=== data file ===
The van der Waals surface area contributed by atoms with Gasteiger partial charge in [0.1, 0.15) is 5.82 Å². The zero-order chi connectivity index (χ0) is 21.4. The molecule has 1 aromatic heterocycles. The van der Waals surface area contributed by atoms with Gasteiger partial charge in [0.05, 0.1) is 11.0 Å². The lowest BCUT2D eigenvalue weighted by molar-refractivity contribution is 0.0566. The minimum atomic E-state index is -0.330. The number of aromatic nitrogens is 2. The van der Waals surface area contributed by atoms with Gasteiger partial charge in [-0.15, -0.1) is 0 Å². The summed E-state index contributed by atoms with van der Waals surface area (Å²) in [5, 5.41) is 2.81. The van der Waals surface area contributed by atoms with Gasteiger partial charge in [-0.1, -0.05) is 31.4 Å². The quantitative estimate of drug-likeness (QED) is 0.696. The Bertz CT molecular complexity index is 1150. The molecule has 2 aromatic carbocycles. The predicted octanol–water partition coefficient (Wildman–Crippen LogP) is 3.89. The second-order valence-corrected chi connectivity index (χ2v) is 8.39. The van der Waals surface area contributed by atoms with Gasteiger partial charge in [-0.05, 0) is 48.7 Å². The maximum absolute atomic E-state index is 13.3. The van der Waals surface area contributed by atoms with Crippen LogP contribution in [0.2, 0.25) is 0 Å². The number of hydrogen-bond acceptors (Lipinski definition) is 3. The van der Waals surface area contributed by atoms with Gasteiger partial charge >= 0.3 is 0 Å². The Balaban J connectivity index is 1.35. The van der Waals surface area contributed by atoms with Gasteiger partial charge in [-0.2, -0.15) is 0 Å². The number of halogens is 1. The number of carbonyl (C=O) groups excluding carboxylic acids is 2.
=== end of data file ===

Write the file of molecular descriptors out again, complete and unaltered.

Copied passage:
The van der Waals surface area contributed by atoms with Gasteiger partial charge in [0.1, 0.15) is 5.82 Å². The zero-order chi connectivity index (χ0) is 21.4. The molecule has 1 aromatic heterocycles. The van der Waals surface area contributed by atoms with Gasteiger partial charge in [0.05, 0.1) is 11.0 Å². The lowest BCUT2D eigenvalue weighted by molar-refractivity contribution is 0.0566. The minimum atomic E-state index is -0.330. The number of aromatic nitrogens is 2. The van der Waals surface area contributed by atoms with Gasteiger partial charge in [-0.15, -0.1) is 0 Å². The summed E-state index contributed by atoms with van der Waals surface area (Å²) in [5, 5.41) is 2.81. The van der Waals surface area contributed by atoms with Gasteiger partial charge in [-0.1, -0.05) is 31.4 Å². The quantitative estimate of drug-likeness (QED) is 0.696. The Bertz CT molecular complexity index is 1150. The molecule has 2 aromatic carbocycles. The predicted octanol–water partition coefficient (Wildman–Crippen LogP) is 3.89. The second-order valence-corrected chi connectivity index (χ2v) is 8.39. The van der Waals surface area contributed by atoms with Gasteiger partial charge in [-0.05, 0) is 48.7 Å². The maximum absolute atomic E-state index is 13.3. The van der Waals surface area contributed by atoms with Crippen LogP contribution in [0.2, 0.25) is 0 Å². The number of hydrogen-bond acceptors (Lipinski definition) is 3. The van der Waals surface area contributed by atoms with Gasteiger partial charge >= 0.3 is 0 Å². The Balaban J connectivity index is 1.35. The van der Waals surface area contributed by atoms with Gasteiger partial charge in [-0.2, -0.15) is 0 Å². The number of halogens is 1. The number of carbonyl (C=O) groups excluding carboxylic acids is 2.